EU: Can quality assurance foster creativity?
Fostering creativity in European higher education is also vested with particular importance in the context of the Lisbon objectives, which have the ambition of transforming Europe into the most competitive knowledge-based society worldwide. Properly understood, the Lisbon agenda encourages institutions to be competitive and looks at education and research as key tools for economic development. Therefore it holds the potential to encourage creativity and, more broadly, the capacity to think beyond established rules and foster the development of experimental learning processes that may still have to demonstrate their capacity to produce interesting and innovative outcomes.
Advocating increased institutional autonomy and sustaining a model of diversity that takes into account cultural backgrounds and specificity of national systems would be a key element for balancing the potential negative effects of standardisation. Following several projects on quality assurance for higher education institutions in a European context, the European University Association is currently conducting the Quality Assurance in Higher Education Change Agenda project or QAHECA. It is carried out in partnership with the Higher Education Academy in Britain, the quality assurance agency in Germany and the National University of Ireland in Maynooth.
The project gathers 30 higher education institutions and quality assurance agencies from across Europe and aims to develop a methodology which would be 'creativity friendly' and promote a balance between being open to positive change while complying with quality assurance requirements.
Building on the EUA's creativity project, QAHECA has taken as a starting point concerns raised about the potentially detrimental effects of quality assurance processes: over-bureaucratisation, time-consuming procedures, standardisation, 'quality assurance fatigue', and compliance stifling risk-taking and creativity. The project will tackle these aspects by drafting a methodology to focus on integrating creativity as a central dimension of quality culture for internal and external quality processes.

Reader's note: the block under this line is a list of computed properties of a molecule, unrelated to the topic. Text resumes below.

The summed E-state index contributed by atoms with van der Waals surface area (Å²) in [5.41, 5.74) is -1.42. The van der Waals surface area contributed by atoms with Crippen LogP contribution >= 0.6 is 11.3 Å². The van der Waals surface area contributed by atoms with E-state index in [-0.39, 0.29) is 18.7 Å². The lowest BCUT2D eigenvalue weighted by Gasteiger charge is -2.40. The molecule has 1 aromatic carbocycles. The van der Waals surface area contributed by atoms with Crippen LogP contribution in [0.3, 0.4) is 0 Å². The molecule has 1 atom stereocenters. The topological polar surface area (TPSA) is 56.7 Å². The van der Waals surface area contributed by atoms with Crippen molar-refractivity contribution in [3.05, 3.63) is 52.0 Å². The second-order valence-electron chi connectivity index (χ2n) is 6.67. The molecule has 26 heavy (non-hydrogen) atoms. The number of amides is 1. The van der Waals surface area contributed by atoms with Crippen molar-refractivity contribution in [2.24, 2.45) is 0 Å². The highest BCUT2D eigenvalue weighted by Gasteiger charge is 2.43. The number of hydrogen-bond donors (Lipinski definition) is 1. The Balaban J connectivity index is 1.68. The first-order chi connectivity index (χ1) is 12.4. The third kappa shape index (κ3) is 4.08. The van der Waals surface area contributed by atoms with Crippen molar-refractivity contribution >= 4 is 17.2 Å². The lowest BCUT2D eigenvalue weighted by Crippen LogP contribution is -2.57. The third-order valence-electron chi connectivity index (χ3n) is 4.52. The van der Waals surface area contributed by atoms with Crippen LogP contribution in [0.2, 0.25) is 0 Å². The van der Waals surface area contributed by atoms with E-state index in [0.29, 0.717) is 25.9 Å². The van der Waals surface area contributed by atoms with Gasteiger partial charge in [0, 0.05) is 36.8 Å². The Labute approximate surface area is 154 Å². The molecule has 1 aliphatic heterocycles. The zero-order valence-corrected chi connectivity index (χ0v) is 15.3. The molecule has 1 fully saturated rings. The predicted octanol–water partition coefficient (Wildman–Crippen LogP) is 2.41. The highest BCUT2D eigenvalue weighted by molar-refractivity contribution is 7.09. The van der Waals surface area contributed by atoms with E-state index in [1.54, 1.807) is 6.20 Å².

The first in a series of three seminars took place in York on 10-11 April when the participants were invited to draw on their positive experiences to design ideal processes that would support the future evolution of higher education and quality assurance. Some recurrent and important elements can already be identified: being forward-looking rather than the opposite in thinking about standards (that is, anticipating future changes in higher education), integrating students at all levels of quality-related processes, and tackling the creativity challenge in external and internal quality. The next step will call on participants to develop the methodology as a toolkit to be adapted by each institution.
The 30 participants are committed to testing it in their own institutions and will report back during the project's last seminar in Maynooth next February. Final results are expected in mid-2009.
The main focus of the project is to examine how change in higher education can be supported by quality assurance processes, and how the latter could serve to develop sustainable creative attitudes in the higher education community. This capacity to consider change - which always goes hand in hand with risk-taking - would help higher education institutions and quality assurance agencies see their daily work as being guided not by bureaucratic principles but by enlightened academic values that inform all teaching, learning and research.
* Thérèse Zhang works at the EUA on projects in the field of quality assurance. She is also involved in the development of the EUA Council for Doctoral Education.
More information on QAHECA
Details of the EUA creativity project